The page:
Back in the fall of 1964, if you were a high school senior applying to college, you might have heard about Princeton not because of its academic standing but rather because of its athletic prowess. That fall Princeton was rolling to an undefeated season in football before crowds of 50,000 at Palmer Stadium. And the basketball team, led by 1964 Olympic gold medal winner Bill Bradley, was about to begin a season that would end with an appearance in the Final Four.

As a high school kid in upstate New York, I certainly was impressed by all those sports accolades. But I was no athlete. What sealed the deal for my interest in Princeton was some writing I discovered in the pages of the Princeton Alumni Weekly, given to me by a 1950 Princeton graduate who was a customer on my paper route. He had heard I was interested in Prince­ton and began giving me old copies of the magazine.

As a high school newspaper editor I was drawn immediately to a column called “On the Campus,” a weekly round-up of news emanating from the student body. There was nothing boring about the “On the Campus” columns printed in the fall of 1964 (a memory I confirmed a few days ago by looking through back issues of the PAW at Princeton’s Mudd Library). Subjects included dorm room decor, the town’s crackdown on beer available to under-age undergraduates, prospects (still very remote in 1964) of coeducation, and the buzz generated by the appearance of a Playboy bunny as a guest of the Triangle Club.

While the substance of the columns was eclectic, the style was elegant. The university’s legal department was quoted in explaining the policy prohibiting beer at an undergraduate event. On the second reference the legal department was referred to as Mr. Bumble, a cruel character from “Oliver Twist.” If I had recognized the allusion as a 17-year-old newspaper boy, I certainly would have been impressed by it. Literary license!

The byline above all this editorial output was one Edward H. Tenner ’65. Not Ed, or Edward, but Edward H. I knew that Bill Bradley was 6-feet-5. I imagined Tenner to be 6-1 or 6-2.

Bradley and Tenner were both gone when I arrived in September, 1965. Bradley went to Oxford as a Rhodes Scholar and then to the New York Knicks (where he won two NBA championships). Then he entered politics — as a U.S. Senator and a presidential candidate.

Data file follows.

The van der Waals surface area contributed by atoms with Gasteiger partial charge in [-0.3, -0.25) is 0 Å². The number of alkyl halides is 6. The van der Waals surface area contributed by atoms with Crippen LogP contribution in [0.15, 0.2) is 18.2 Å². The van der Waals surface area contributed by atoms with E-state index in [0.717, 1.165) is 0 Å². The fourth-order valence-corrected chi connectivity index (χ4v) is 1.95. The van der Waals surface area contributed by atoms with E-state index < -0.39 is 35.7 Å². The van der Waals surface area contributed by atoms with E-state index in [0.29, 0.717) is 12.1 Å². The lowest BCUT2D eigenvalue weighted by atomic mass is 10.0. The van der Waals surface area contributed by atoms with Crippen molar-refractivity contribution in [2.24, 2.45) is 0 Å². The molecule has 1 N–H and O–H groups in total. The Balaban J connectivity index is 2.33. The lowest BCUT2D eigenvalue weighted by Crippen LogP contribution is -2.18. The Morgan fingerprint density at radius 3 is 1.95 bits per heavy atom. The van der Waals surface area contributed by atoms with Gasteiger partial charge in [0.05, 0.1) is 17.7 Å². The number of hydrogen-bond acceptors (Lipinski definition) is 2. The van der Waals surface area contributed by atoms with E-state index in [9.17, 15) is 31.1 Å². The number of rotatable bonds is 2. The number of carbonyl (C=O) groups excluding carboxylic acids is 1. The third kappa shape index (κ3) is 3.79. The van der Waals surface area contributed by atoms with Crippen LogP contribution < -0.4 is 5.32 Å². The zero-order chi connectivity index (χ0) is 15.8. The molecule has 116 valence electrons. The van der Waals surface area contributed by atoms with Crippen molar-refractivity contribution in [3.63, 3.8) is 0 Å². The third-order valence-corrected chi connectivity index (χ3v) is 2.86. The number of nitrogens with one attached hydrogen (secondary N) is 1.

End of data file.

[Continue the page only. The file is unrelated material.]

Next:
Tenner earned a Ph.D. at the University of Chicago, became a science book acquisition editor at Princeton University Press, visited Moscow as a guest of the USSR Academy of Sciences in 1988, and later that year received a Guggenheim Fellowship and left publishing to become an independent writer. By then he had already published “Tech Speak or How to Talk High Tech,” which came out in 1986. He generously threw a few pieces to us at U.S. 1 (and I discovered he is in fact no taller than I).

Meanwhile, for the folks at the big league Knopf publishing house, Tenner wrote “Why Things Bite Back: Technology and the Revenge of Unintended Consequences” (1996), “Our Own Devices — The Past and Future of Body Technology” (2003), and, just published last month, “The Efficiency Paradox — What Big Data Can’t Do.”

The May 2 cover story in U.S. 1 told the story of Tenner and his new book. And you can get another view of the book from Tenner himself at an appearance on Thursday, May 10, from 6 to 7:30 p.m. at Labyrinth Books at 122 Nassau Street. I won’t miss it — and I had better not, since I have been enlisted to moderate the conversation.

It’s tempting to put Tenner into that small box of human beings who know everything about everything, or most everything about most everything. But that would be to miss Tenner’s real gift, which is to see the potential untold story in everything he considers. “I’ve always been able to see the anomalies and realize the stories behind them.”